# Newbie question Woodworking

• posted on February 11, 2004, 10:28 pm
I am kinda new to WW I have a little education in it but I would like to know what the numbers mean
IE 4/4 Walnut if I remember correctly is has something to do with straightness???
Be forewarned, other "dumb" questions may follow!!!!
Rich
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• posted on February 11, 2004, 10:36 pm
quarters of and inch.
ie 4\4 is one inch thick
8\4 is two inches thick

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• posted on February 11, 2004, 11:56 pm
Thanks I now may understand the talk around here
Rich
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• posted on February 12, 2004, 12:45 am
wrote:

Maybe, but not just based on that last response. 4/4 could actually mean say 13/16ths depending on how it's milled.
JP
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• posted on February 12, 2004, 2:01 am
geeze now I'm gonna get confused!!!
You all here must really bear with me for a time, I took woodworking WAY back in high school. I now have a home shop with a good bit of power tools, I am starting out by making bird houses and feeders as well as cutting boards. I would like to make a table saw table next. So look out for me for questions
Thanks in advance' Rich
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• posted on February 12, 2004, 2:15 pm
If you go down to your neighborhood hard wood dealer and asked them to pull you 50 Bd Ft of say, 5/4 rough cut oak, you will find that it is sold in random widths and lengths and will be somewhere around 1 1/4" thick (5, 1/4's of an inch). This is the nominal size or, the size before the wood has been S2S (surfaced two sides).
If you buy the wood S2S it will be thinner since the work of surfacing has been done. Just how much thinner depends on it's nominal size. There are charts for that. S2S costs more then in the rough and less then what it would cost you at Lowes, Home Depot, etc.. In most cases rough cut stock is half the cost of stock bought at a home store.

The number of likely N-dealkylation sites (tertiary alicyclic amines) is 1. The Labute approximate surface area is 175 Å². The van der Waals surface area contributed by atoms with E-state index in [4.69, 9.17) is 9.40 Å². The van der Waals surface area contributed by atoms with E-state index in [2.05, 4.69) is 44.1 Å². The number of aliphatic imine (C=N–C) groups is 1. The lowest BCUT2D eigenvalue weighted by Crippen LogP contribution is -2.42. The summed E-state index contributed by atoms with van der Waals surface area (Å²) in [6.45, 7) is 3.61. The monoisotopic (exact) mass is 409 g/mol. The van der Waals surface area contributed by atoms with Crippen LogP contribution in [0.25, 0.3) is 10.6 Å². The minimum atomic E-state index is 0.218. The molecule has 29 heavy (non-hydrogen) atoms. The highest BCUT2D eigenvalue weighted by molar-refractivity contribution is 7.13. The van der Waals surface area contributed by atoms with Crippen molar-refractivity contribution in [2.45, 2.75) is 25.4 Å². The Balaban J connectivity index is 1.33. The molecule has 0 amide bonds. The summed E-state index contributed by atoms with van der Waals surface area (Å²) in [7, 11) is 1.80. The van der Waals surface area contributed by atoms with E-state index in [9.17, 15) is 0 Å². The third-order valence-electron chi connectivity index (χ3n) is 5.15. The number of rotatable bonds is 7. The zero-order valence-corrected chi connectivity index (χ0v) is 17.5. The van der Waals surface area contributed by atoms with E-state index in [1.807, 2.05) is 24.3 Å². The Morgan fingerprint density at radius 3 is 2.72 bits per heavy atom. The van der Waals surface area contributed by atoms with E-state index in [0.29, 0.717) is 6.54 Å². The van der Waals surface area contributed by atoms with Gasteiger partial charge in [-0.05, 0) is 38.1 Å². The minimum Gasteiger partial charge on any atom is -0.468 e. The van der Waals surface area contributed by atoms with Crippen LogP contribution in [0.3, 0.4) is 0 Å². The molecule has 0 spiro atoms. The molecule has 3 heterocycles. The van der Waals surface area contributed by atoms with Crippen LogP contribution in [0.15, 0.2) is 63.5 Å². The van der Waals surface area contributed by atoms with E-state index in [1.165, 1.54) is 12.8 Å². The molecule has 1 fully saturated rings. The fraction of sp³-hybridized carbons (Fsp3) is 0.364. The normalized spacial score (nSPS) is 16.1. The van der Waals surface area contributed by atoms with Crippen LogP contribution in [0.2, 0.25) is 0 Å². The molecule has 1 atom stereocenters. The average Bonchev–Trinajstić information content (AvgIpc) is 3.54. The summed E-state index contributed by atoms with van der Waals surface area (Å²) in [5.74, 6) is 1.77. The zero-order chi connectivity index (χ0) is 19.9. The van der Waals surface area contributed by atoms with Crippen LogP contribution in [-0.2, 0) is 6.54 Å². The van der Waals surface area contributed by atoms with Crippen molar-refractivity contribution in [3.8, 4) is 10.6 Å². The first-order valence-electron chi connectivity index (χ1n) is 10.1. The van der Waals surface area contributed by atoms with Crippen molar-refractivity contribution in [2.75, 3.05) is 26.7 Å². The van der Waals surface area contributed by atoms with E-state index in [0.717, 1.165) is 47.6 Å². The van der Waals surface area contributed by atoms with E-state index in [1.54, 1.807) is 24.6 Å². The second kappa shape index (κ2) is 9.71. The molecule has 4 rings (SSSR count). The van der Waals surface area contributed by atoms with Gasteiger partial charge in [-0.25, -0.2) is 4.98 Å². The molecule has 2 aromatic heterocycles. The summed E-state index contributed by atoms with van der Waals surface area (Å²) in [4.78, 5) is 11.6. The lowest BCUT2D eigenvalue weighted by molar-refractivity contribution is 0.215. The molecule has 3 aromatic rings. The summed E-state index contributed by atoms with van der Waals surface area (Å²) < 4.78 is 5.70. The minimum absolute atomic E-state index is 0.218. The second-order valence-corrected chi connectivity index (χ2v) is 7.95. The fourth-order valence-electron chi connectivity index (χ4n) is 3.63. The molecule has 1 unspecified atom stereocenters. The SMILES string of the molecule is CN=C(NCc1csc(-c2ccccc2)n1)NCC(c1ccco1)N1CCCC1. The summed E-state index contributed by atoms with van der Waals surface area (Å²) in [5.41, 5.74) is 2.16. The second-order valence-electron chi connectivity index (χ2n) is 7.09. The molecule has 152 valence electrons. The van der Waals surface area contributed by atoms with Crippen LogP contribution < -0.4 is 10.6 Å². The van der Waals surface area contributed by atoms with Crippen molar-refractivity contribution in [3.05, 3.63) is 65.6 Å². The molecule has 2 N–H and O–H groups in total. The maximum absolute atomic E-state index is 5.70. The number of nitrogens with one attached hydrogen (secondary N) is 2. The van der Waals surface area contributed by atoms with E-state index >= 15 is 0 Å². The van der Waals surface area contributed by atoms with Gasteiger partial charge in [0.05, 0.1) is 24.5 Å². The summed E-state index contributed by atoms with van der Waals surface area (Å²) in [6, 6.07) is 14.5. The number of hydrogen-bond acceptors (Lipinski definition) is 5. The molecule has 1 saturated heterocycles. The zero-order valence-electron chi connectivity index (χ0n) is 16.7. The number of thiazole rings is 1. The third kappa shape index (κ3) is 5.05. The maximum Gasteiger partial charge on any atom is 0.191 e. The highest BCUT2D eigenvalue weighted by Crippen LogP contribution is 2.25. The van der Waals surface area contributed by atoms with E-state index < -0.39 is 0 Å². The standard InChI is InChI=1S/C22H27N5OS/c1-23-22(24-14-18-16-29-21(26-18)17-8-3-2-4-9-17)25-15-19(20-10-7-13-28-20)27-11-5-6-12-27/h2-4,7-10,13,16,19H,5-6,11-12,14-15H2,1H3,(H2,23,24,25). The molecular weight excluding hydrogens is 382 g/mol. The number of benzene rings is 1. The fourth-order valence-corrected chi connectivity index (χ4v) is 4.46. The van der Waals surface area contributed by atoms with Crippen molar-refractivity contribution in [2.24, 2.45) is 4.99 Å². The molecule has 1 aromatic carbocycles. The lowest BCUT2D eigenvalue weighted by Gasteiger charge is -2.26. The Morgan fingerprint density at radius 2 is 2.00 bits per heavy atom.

If you do buy stock from a hardwood dealer pick it out yourself. If the dealer does it, unless you are a very very good customer, you will get a wide variety of widths and lengths with no regard to matched grain, end checks, twists, warps, cupping, etc. After sorting through and picking out you stock, DO leave the stacks in nice shape if you intend on doing more business with the dealer.
S2S means surfaced two sides NOT sanded and ready to have a finish applied. It will almost certainly need further work. Some hardwood dealers may, for a price, do all the milling work, to your spec's, for you though I have never found one. But, then again, I don't look all that hard for one that does.
Buying stock, rough cut or S2S is cheaper then buying your stock from a home store where it is sold by the linier foot and all the milling work is pretty much done for you. However the initial investment in the tools necessary to accurately mill your own stock from rough cut lumber (jointer and planer or a lot of skill with a hand plane, something you should learn in any case) is usually out of the reach for the budget of a newbie woodworker and the extra cost of buying from a home store or having the milling done for you is usually a better way to go when first starting out.
Further, while milling the stock so it is true (the stock is the same thickness and width along it's entire length and all sides are at 90 degrees to each other) is essential in avoiding frustrations when building something, the process is a time consuming and boring.
In short, if stretching the budget too include the tools and or time available to build things is in short supply pre milled stock is probably not a good way to start out.
Construction lumber, 2 X, 1X, stock from the home store is usually has too high a moisture content for building furniture type pieces. There are charts that explains the grading of stock and you will find furniture grade pine at a home store but it is more expensive then the construction stuff.
Final note, whatever stock you buy for building something the various rules for acclimation should be followed to avoid or at least mitigate extreme wood movement.
Good luck
--
Mike G.
snipped-for-privacy@heirloom-woods.net
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• posted on February 12, 2004, 4:06 pm

OK - 4/4 is the nominal thickness of a rough-cut, dried piece of lumber: 4 quarters of an inch, or 1" total (incidently, it's pronounced "4 quarter" not "4 fourths").
Because lumber doesn't dry consistantly, a piece of 4/4 rough can be anywhere from slightly under 1" to about 1.25" thick. Usually it will be between 1" and 1.125".
To use the lumber, it has to be planed flat and jointed so the edges are straight. This is called surfacing. Wood which is planed on both sides & jointed on both edges is called S4S or "surfaced 4 sides". If the faces are surfaced, but the edges aren't jointed, it's S2S, surfaced 2 sides. Occasionally both sides & 1 edge are done, S3S.
After surfacing, the lumber is, obviously, thinner. It's usual to continue referring to it by the original thickness, tho. As a rule, 4/4 lumber is 13/16ths thick after surfacing, so if you buy 4/4 S4S lumber you should expect it to be 13/16ths. Sometimes it's surfaced all the way down to 3/4 (which is a bit of a pain, since you can't clean up any surface markings without making it thinner yet).